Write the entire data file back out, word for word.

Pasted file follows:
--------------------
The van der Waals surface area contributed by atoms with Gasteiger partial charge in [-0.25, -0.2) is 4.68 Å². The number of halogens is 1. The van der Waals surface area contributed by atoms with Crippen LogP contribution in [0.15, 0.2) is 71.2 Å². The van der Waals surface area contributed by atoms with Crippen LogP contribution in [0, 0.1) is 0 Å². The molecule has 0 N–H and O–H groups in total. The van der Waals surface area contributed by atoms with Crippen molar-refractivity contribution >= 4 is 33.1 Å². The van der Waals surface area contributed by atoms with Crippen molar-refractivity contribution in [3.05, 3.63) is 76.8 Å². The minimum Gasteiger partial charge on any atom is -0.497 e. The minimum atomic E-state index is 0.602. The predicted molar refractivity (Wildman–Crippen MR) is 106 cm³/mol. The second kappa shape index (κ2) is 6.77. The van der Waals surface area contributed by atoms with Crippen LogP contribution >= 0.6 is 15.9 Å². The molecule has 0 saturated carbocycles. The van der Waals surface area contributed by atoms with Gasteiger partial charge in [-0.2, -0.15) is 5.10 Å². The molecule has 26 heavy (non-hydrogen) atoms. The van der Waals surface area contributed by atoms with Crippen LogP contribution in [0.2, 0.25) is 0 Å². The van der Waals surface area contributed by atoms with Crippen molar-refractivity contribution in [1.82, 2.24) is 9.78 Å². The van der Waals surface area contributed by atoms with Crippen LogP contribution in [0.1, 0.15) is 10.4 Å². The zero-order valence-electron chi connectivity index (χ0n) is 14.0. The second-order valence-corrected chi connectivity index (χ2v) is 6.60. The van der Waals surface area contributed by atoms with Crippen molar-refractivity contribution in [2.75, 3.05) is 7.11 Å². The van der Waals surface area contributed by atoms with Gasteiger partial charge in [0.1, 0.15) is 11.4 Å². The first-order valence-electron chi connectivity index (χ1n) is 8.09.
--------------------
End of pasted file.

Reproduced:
The van der Waals surface area contributed by atoms with Gasteiger partial charge in [-0.25, -0.2) is 4.68 Å². The number of halogens is 1. The van der Waals surface area contributed by atoms with Crippen LogP contribution in [0.15, 0.2) is 71.2 Å². The van der Waals surface area contributed by atoms with Crippen LogP contribution in [0, 0.1) is 0 Å². The molecule has 0 N–H and O–H groups in total. The van der Waals surface area contributed by atoms with Crippen molar-refractivity contribution >= 4 is 33.1 Å². The van der Waals surface area contributed by atoms with Crippen molar-refractivity contribution in [3.05, 3.63) is 76.8 Å². The minimum Gasteiger partial charge on any atom is -0.497 e. The minimum atomic E-state index is 0.602. The predicted molar refractivity (Wildman–Crippen MR) is 106 cm³/mol. The second kappa shape index (κ2) is 6.77. The van der Waals surface area contributed by atoms with Crippen LogP contribution >= 0.6 is 15.9 Å². The molecule has 0 saturated carbocycles. The van der Waals surface area contributed by atoms with Gasteiger partial charge in [-0.2, -0.15) is 5.10 Å². The molecule has 26 heavy (non-hydrogen) atoms. The van der Waals surface area contributed by atoms with Crippen LogP contribution in [0.2, 0.25) is 0 Å². The van der Waals surface area contributed by atoms with Crippen molar-refractivity contribution in [1.82, 2.24) is 9.78 Å². The van der Waals surface area contributed by atoms with Crippen LogP contribution in [0.1, 0.15) is 10.4 Å². The zero-order valence-electron chi connectivity index (χ0n) is 14.0. The second-order valence-corrected chi connectivity index (χ2v) is 6.60. The van der Waals surface area contributed by atoms with Crippen molar-refractivity contribution in [2.75, 3.05) is 7.11 Å². The van der Waals surface area contributed by atoms with Gasteiger partial charge in [0.1, 0.15) is 11.4 Å². The first-order valence-electron chi connectivity index (χ1n) is 8.09.